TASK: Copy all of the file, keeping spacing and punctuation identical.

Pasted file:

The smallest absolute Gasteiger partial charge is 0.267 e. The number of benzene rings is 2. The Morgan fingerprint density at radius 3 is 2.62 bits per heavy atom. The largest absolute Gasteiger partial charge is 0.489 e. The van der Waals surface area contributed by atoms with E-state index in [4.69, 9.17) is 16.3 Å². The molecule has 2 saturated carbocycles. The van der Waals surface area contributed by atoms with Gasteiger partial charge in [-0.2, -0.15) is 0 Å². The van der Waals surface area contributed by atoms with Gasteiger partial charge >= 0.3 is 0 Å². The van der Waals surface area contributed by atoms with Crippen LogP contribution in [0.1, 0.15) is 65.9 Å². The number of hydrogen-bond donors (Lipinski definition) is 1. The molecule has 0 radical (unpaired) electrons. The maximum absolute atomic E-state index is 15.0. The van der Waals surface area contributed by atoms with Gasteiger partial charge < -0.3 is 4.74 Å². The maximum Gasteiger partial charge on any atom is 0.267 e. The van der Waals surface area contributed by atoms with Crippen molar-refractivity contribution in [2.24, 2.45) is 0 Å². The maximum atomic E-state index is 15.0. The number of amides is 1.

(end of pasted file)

The smallest absolute Gasteiger partial charge is 0.267 e. The number of benzene rings is 2. The Morgan fingerprint density at radius 3 is 2.62 bits per heavy atom. The largest absolute Gasteiger partial charge is 0.489 e. The van der Waals surface area contributed by atoms with E-state index in [4.69, 9.17) is 16.3 Å². The molecule has 2 saturated carbocycles. The van der Waals surface area contributed by atoms with Gasteiger partial charge in [-0.2, -0.15) is 0 Å². The van der Waals surface area contributed by atoms with Gasteiger partial charge >= 0.3 is 0 Å². The van der Waals surface area contributed by atoms with Crippen LogP contribution in [0.1, 0.15) is 65.9 Å². The number of hydrogen-bond donors (Lipinski definition) is 1. The molecule has 0 radical (unpaired) electrons. The maximum absolute atomic E-state index is 15.0. The van der Waals surface area contributed by atoms with Gasteiger partial charge < -0.3 is 4.74 Å². The maximum Gasteiger partial charge on any atom is 0.267 e. The van der Waals surface area contributed by atoms with Crippen molar-refractivity contribution in [2.24, 2.45) is 0 Å². The maximum atomic E-state index is 15.0. The number of amides is 1.